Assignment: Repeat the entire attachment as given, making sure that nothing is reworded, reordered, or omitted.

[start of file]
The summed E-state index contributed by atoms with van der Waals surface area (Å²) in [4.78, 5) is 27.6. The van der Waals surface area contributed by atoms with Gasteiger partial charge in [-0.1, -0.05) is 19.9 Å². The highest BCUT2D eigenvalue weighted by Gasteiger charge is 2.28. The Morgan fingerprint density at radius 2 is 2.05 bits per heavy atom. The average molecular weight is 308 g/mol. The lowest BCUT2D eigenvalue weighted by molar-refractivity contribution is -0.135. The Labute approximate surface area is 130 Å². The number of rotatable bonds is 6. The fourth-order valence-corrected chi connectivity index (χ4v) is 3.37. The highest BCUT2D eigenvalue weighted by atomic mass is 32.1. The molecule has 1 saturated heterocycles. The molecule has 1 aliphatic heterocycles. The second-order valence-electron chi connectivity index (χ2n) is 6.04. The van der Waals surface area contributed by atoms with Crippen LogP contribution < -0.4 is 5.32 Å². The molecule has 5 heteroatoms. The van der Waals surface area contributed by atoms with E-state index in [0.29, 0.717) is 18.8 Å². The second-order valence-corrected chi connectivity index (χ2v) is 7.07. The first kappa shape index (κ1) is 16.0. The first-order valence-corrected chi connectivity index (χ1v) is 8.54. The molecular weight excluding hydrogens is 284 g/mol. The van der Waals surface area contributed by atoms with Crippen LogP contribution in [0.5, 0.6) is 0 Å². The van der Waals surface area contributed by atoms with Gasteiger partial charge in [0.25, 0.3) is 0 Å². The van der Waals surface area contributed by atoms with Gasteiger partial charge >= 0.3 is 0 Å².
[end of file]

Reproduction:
The summed E-state index contributed by atoms with van der Waals surface area (Å²) in [4.78, 5) is 27.6. The van der Waals surface area contributed by atoms with Gasteiger partial charge in [-0.1, -0.05) is 19.9 Å². The highest BCUT2D eigenvalue weighted by Gasteiger charge is 2.28. The Morgan fingerprint density at radius 2 is 2.05 bits per heavy atom. The average molecular weight is 308 g/mol. The lowest BCUT2D eigenvalue weighted by molar-refractivity contribution is -0.135. The Labute approximate surface area is 130 Å². The number of rotatable bonds is 6. The fourth-order valence-corrected chi connectivity index (χ4v) is 3.37. The highest BCUT2D eigenvalue weighted by atomic mass is 32.1. The molecule has 1 saturated heterocycles. The molecule has 1 aliphatic heterocycles. The second-order valence-electron chi connectivity index (χ2n) is 6.04. The van der Waals surface area contributed by atoms with Crippen LogP contribution < -0.4 is 5.32 Å². The molecule has 5 heteroatoms. The van der Waals surface area contributed by atoms with E-state index in [0.29, 0.717) is 18.8 Å². The second-order valence-corrected chi connectivity index (χ2v) is 7.07. The first kappa shape index (κ1) is 16.0. The first-order valence-corrected chi connectivity index (χ1v) is 8.54. The molecular weight excluding hydrogens is 284 g/mol. The van der Waals surface area contributed by atoms with Crippen LogP contribution in [0.5, 0.6) is 0 Å². The van der Waals surface area contributed by atoms with Gasteiger partial charge in [0.25, 0.3) is 0 Å². The van der Waals surface area contributed by atoms with Gasteiger partial charge >= 0.3 is 0 Å².